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Same-Sex Marriage: A Call For Intense Dialogue

In the present ongoing discussion about same-sex marriages, the one thing that seems to be missing within the Roman Catholic Church and within our country, is a dialogue among people who respect one another.

And for me, as your pastor, it is much easier to remain silent, than to take up the challenge to use my own mind, and to listen to my own conscience, about how to deal with this very contentious issue, and to share some thoughts with you today.

I do not mean to be disrespectful towards the Pope, or towards our Canadian Bishops, but I am concerned that we are being treated like "parrots" rather than being recognized for the important role that we have as members of the Body of Christ of being pastors, parishioners, and yes, some are even parliamentarians. What we need is dialogue, not dictates.

As your pastor, I try, through my homilies, to challenge myself, and you, to lead Christian lives and to follow Gospel values. Can homilies not also be challenging to those in leadership positions as well?

In my homily today, I am not trying to tell anyone how they should vote or act. I am merely presenting other perspectives to consider as you form your own conscience on this important issue.

Certainly the recent Vatican statement must be considered, but it must also be studied to see if it reflects the lived experiences of the People of God, and whether it has been truly received by them.

We are in the midst of great social change regarding our understanding of homosexuality, spurred on by scientific studies about human sexuality. What is needed now is an intense dialogue among people of goodwill that will incorporate this new understanding of sexuality into our theology.

In past centuries, theologians and the Church used to consider women as being less human than men because of ignorance about reproduction. No one would dare suggest such a concept now.

For centuries the Church tolerated slavery, and, once again, no one would dare suggest such a concept now.

The Vatican's harsh language in the document Considerations Regarding Proposals to Give Legal Recognition to Unions between Homosexual Persons is very hurtful to our gay and lesbian relatives and friends, and their families. I can only hope that a serious dialogue will take place between gay and lesbian Catholics and Church leaders, in order that the lived, loving experiences of gays and lesbians can be truly listened to, and taken into account in a re-examination of the Church's attitudes regarding homosexuality and those persons with a homosexual orientation.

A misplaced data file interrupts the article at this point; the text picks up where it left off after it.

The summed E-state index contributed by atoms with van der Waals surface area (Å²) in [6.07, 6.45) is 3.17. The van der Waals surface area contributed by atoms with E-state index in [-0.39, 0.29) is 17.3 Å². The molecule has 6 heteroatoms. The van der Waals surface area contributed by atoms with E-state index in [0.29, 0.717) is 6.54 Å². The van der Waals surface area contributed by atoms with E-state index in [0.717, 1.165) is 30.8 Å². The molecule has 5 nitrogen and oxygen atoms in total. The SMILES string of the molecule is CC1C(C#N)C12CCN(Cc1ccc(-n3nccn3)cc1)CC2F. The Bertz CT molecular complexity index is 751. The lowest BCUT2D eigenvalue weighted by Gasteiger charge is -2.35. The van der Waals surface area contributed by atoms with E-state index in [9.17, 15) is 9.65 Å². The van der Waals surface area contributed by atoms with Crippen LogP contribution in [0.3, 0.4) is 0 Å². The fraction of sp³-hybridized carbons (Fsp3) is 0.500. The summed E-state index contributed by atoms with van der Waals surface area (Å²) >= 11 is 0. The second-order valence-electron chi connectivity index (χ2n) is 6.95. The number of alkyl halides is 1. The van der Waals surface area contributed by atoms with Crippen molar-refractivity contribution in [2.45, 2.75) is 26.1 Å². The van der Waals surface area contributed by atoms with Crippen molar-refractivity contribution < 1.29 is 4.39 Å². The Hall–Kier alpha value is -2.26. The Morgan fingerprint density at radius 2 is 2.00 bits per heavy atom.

But there are two issues here.

There is the teaching of the Roman Catholic Church's leadership on homosexuality, and there is the question of civil recognition of same-sex marriages. With regard to the legal recognition of homosexual unions, the recent Vatican document states that "... the Catholic lawmaker has a moral duty to express his opposition clearly and publicly and to vote against it. To vote in favour of a law so harmful to the common good is gravely immoral."

And yet, how do we reconcile this statement with what the Second Vatican Council teaches about the dignity of one's own moral conscience?

For in the Pastoral constitution On The Church In The Modern World it states: "Deep within his conscience man discovers a law which he has not laid upon himself but which he must obey. Its voice, ever calling him to love and to do what is good and to avoid evil, tells him inwardly at the right moment: do this, shun that.

"For man has in his heart a law inscribed by God. His dignity lies in observing this law and by it he will be judged. His conscience is man's most secret core, and his sanctuary .... Through loyalty to conscience, Christians are joined to other men in the search for truth and for the right solution to so many moral problems which arise both in the life of individuals and from social relationships."

In Vatican II's Document of Religious Liberty, it further states: "The search for truth ... must be carried out in a manner that is appropriate to the dignity of the human person and his social nature, namely, by free enquiry with the help of teaching or instruction, communication and dialogue.

"It is by these means that men share with each other the truth they have discovered, or think they have discovered, in such a way that they help one another in the search for truth ... It is through his conscience that man sees and recognizes the demands of the divine law. He is bound to follow this conscience faithfully in all his activity so that he may come to God, who is his last end. Therefore he must not be forced to act contrary to his conscience."